The Teacher as Guide at the Side

“The modern professional teacher is a person who guides the learning process. He places the pupil in the center of the learning activity and encourages and assists him in learning how to inquire, organize, and discuss, and to discover answers to problems of interest to him. The emphasis is on the process of inquiry as well as on the concepts discovered.” (H-D R, p. 93)

Innovative Learning Environments – Cooperative Learning, Study Centres, Learn Through Doing

“In the future a school will contain various kinds and sizes of learning areas, including classrooms, small study centers, and large open areas. In a well-organized schoolroom efficient, flexible use is made of available resources, and routines proceed with a minimum of confusion and interference….. The organization of schoolroom routines should be regarded as a co-operative activity of teachers and pupils, operating within the general organization of the school. The establishment of routines should be an exercise in democracy in which pupils establish and maintain as many as possible of their own ‘rules,’ evaluating and revising them as conditions demand. This exercise provides for the development of self-discipline and responsibility….

The spotlight in the school is shifting from methods of teaching to experiences for learning, and the truly professional teacher now employs in each situation the methods that will enhance the quality of the learning experience of the pupils in his care….In establishing the atmosphere for learning the professional teacher remains sensitive to the interests and problems of pupils, and allows the direction or pace of the lesson to change as the situation demands. He realizes that for an individual child the sequence of steps in the lesson may be less important than a word of praise or kindness, or a sign of recognition or reassurance; indeed, such actions are themselves part of teaching ‘method.’ A teacher may actually be teaching very well when he is apparently doing little more than observing pupils at work; he does not believe that effective teaching demands constant activity on his part.” (H-D R, pp. 139-40)

Student Evaluation – and Assessment for Learning

“With the introduction of a child-centered program, evaluation is changing in both function and form: its function is to determine the effectiveness of the program in the pupil’s development; it takes the form of day-by-day observations of the pupil’s interests and activities, difficulties and achievements. Evaluation is part of the learning program, is often planned jointly by the pupils and the teacher, and provides for self-evaluation as well as for diagnosis. The process may involve a discussion of the effectiveness of a learning situation, of the degree of participation of the pupils, and of suggestions for improvement of study habits, research and discussion procedures, and use of reference materials.”(H-D R, pp. 142)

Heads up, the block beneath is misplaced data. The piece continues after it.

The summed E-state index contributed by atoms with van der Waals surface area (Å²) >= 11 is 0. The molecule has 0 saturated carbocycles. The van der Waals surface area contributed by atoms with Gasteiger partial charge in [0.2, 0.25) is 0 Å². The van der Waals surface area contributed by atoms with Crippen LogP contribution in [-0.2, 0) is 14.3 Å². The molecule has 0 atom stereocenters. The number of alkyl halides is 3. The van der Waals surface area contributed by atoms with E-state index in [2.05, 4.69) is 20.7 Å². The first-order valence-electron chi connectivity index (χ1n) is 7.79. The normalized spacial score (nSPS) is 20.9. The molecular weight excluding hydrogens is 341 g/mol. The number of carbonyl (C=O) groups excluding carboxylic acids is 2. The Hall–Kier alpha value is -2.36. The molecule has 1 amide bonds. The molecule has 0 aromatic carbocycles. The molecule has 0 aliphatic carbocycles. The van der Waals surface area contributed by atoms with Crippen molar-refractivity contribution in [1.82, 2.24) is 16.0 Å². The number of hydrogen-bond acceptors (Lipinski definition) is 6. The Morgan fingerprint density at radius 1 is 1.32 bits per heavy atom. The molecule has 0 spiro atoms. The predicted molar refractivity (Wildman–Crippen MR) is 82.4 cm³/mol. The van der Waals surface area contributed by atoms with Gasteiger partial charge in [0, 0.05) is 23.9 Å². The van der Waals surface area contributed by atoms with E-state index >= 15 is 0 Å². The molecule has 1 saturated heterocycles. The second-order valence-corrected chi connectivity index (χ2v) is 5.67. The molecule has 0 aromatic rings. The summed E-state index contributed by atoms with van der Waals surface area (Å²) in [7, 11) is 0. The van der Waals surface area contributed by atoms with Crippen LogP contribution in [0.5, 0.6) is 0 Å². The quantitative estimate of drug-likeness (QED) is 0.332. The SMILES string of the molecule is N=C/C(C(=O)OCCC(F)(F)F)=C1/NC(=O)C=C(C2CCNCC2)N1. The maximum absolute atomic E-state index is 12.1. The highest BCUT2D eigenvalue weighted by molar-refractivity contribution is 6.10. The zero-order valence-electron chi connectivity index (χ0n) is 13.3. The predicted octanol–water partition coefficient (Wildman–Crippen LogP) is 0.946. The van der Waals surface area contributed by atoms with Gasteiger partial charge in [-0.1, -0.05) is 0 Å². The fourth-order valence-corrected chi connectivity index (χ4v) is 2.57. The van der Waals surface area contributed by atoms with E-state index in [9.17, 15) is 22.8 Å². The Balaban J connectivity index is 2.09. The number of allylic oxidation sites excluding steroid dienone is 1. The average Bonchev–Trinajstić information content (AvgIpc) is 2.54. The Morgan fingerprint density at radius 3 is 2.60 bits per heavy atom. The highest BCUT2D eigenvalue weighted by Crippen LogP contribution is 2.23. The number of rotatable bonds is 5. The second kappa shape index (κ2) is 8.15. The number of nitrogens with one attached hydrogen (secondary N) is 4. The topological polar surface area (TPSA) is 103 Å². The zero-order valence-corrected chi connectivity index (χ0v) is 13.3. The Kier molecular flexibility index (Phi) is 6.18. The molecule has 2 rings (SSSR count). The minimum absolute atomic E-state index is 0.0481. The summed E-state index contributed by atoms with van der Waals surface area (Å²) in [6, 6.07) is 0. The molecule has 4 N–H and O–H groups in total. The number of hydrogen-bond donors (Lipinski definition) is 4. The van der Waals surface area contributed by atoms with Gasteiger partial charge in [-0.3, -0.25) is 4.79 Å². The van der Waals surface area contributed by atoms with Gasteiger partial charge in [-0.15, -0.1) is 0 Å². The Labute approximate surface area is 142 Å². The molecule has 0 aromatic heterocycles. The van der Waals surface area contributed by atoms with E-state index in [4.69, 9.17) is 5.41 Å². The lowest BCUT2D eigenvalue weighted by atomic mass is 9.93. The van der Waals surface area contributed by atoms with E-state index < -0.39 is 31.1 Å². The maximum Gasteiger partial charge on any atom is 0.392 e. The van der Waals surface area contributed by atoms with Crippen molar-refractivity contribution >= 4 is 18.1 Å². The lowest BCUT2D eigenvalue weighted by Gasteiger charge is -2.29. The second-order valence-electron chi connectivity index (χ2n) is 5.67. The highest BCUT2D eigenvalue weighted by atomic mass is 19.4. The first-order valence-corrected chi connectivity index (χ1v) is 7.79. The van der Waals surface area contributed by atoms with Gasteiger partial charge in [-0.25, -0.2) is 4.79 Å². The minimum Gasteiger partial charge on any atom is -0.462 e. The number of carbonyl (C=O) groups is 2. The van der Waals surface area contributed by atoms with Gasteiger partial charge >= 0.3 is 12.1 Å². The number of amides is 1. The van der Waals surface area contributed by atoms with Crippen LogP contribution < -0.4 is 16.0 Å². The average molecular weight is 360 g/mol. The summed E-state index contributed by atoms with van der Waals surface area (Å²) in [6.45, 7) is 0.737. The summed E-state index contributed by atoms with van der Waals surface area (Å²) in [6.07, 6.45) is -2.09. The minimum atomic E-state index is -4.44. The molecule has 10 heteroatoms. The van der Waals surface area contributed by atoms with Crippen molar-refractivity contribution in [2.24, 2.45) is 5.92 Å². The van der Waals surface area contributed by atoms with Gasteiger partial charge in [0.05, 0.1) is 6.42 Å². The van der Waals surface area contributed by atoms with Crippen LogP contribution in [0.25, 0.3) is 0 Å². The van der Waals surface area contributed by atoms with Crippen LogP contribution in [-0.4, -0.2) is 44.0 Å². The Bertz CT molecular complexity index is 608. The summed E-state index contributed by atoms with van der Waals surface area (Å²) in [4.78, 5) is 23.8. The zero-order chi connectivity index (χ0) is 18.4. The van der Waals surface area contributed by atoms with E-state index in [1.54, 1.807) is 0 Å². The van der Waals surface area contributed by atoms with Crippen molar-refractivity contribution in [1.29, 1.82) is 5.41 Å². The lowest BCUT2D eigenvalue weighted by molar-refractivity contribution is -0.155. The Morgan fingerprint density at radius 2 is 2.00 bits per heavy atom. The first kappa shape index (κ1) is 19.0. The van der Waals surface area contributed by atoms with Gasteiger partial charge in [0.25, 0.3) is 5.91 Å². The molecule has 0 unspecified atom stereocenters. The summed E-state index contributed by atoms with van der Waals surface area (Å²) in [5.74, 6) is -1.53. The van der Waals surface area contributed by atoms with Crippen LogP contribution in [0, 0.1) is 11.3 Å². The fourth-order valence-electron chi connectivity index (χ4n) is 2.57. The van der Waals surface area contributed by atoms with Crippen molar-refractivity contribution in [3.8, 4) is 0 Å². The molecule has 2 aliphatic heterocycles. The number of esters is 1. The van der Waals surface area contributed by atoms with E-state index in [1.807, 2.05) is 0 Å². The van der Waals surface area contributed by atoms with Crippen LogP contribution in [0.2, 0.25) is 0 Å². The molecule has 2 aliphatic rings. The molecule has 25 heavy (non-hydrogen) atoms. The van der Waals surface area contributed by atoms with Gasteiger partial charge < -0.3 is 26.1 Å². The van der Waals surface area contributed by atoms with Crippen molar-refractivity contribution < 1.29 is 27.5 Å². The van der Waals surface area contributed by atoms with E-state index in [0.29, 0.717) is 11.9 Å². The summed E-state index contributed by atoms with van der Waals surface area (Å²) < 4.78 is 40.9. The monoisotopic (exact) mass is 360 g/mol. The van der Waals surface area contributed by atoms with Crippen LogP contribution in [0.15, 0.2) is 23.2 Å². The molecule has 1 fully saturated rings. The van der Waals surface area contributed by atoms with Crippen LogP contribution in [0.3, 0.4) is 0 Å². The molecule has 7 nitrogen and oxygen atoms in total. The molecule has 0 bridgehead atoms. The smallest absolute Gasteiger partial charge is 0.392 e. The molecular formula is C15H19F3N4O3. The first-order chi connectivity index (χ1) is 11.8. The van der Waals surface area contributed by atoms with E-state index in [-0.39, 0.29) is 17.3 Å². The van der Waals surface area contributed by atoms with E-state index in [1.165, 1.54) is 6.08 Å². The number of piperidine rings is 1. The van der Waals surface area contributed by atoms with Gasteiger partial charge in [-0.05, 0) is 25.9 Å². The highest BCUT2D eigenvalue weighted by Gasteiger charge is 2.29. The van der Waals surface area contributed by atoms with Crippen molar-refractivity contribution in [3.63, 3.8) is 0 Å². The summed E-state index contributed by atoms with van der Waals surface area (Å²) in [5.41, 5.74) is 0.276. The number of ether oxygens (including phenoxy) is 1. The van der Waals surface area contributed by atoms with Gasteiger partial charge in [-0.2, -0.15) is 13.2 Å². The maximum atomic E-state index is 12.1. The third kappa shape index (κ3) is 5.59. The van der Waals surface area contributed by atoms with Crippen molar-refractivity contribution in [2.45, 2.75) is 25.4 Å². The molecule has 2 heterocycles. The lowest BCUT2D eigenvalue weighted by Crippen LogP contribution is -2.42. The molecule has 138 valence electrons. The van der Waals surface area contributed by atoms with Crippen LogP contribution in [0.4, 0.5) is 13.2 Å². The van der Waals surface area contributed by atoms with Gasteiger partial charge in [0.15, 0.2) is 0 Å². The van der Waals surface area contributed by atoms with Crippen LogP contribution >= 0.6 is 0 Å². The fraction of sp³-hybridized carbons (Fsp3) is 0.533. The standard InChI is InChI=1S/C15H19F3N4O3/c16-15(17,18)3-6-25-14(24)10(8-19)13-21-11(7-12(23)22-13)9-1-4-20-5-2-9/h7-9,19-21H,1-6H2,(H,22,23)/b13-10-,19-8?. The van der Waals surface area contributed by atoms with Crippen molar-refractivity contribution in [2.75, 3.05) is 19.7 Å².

Democratic Schools and Teacher Autonomy

“The structure of the system and of the school itself should be a democratic one-one where the teacher has freedom, not one that is so rigidly bound by rules and regulations that he feels his freedom is being questioned. The teacher’s loyalty to the system will be conditional upon the degree to which the system and the individual school serve to make it possible for him to do his best work. The system that meets the professional needs of its teachers will usually have the highest teacher morale. “(H-D R, p. 157)

The Principal as Curriculum Leader

“The principal who sees himself as the curriculum leader of the school acts as a consultant, adviser, and co-ordinator, and spends most of his time with children and teachers in psychological, sociological, and curricula activities. He subscribes to the theory that the aims of education are determined philosophically, and he realizes that striving for uniformity through standardized tests, external examinations, and other devices and controls has little to do with the attainment of objectives in education. Subjectivity is his accepted mode for educational endeavor; objectivity is desirable only in specific instances, subordinate to the major purposes of education. “(H-D R, p. 170)

Looking back, it is striking to see how much of the so-called “progressive orthodoxy” was articulated and extolled in a document that is all-too-often forgotten, especially among teachers born after its appearance. Few who lived through the Hall-Dennis era would miss the connective tissue linking contemporary “innovations” with concepts and ideas espoused in that Report.

What contemporary educational principles, concepts and pedagogical approaches find earlier justification in the Hall-Dennis Report?  Which of the Hall-Dennis reform proposals proved the most successful?  Which of the proposals simply fizzled and went nowhere?  Will there ever come a time when the vision is fully realized in K-12 education? 

Third and Final commentary in the Series.